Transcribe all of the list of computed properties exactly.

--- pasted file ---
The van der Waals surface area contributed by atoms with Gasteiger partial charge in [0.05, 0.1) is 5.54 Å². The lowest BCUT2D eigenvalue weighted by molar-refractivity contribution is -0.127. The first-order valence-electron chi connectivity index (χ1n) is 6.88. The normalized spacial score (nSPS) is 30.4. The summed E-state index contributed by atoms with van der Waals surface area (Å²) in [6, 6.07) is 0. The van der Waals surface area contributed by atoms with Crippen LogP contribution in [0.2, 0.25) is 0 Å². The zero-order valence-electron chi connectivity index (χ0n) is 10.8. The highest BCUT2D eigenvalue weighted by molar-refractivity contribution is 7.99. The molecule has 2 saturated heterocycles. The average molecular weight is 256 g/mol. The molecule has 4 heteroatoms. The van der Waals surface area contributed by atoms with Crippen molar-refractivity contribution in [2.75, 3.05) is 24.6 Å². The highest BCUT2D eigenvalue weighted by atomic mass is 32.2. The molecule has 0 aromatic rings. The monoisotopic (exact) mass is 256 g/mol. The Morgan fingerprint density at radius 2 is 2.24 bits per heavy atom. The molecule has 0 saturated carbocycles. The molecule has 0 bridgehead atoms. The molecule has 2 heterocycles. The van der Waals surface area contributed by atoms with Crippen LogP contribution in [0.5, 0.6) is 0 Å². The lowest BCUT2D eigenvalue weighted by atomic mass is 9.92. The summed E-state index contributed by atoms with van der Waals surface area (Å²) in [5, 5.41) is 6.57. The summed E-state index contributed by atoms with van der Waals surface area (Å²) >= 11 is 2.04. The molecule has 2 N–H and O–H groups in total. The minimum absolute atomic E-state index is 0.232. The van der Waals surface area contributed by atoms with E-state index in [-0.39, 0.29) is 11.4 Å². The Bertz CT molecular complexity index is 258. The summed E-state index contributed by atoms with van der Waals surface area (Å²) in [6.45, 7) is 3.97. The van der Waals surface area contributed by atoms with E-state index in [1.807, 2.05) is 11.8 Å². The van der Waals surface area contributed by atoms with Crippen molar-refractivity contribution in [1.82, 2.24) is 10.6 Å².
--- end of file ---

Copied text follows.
The van der Waals surface area contributed by atoms with Gasteiger partial charge in [0.05, 0.1) is 5.54 Å². The lowest BCUT2D eigenvalue weighted by molar-refractivity contribution is -0.127. The first-order valence-electron chi connectivity index (χ1n) is 6.88. The normalized spacial score (nSPS) is 30.4. The summed E-state index contributed by atoms with van der Waals surface area (Å²) in [6, 6.07) is 0. The van der Waals surface area contributed by atoms with Crippen LogP contribution in [0.2, 0.25) is 0 Å². The zero-order valence-electron chi connectivity index (χ0n) is 10.8. The highest BCUT2D eigenvalue weighted by molar-refractivity contribution is 7.99. The molecule has 2 saturated heterocycles. The average molecular weight is 256 g/mol. The molecule has 4 heteroatoms. The van der Waals surface area contributed by atoms with Crippen molar-refractivity contribution in [2.75, 3.05) is 24.6 Å². The highest BCUT2D eigenvalue weighted by atomic mass is 32.2. The molecule has 0 aromatic rings. The monoisotopic (exact) mass is 256 g/mol. The Morgan fingerprint density at radius 2 is 2.24 bits per heavy atom. The molecule has 0 saturated carbocycles. The molecule has 0 bridgehead atoms. The molecule has 2 heterocycles. The van der Waals surface area contributed by atoms with Crippen LogP contribution in [0.5, 0.6) is 0 Å². The lowest BCUT2D eigenvalue weighted by atomic mass is 9.92. The summed E-state index contributed by atoms with van der Waals surface area (Å²) in [5, 5.41) is 6.57. The summed E-state index contributed by atoms with van der Waals surface area (Å²) >= 11 is 2.04. The molecule has 2 N–H and O–H groups in total. The minimum absolute atomic E-state index is 0.232. The van der Waals surface area contributed by atoms with E-state index in [-0.39, 0.29) is 11.4 Å². The Bertz CT molecular complexity index is 258. The summed E-state index contributed by atoms with van der Waals surface area (Å²) in [6.45, 7) is 3.97. The van der Waals surface area contributed by atoms with E-state index in [1.807, 2.05) is 11.8 Å². The van der Waals surface area contributed by atoms with Crippen molar-refractivity contribution in [1.82, 2.24) is 10.6 Å².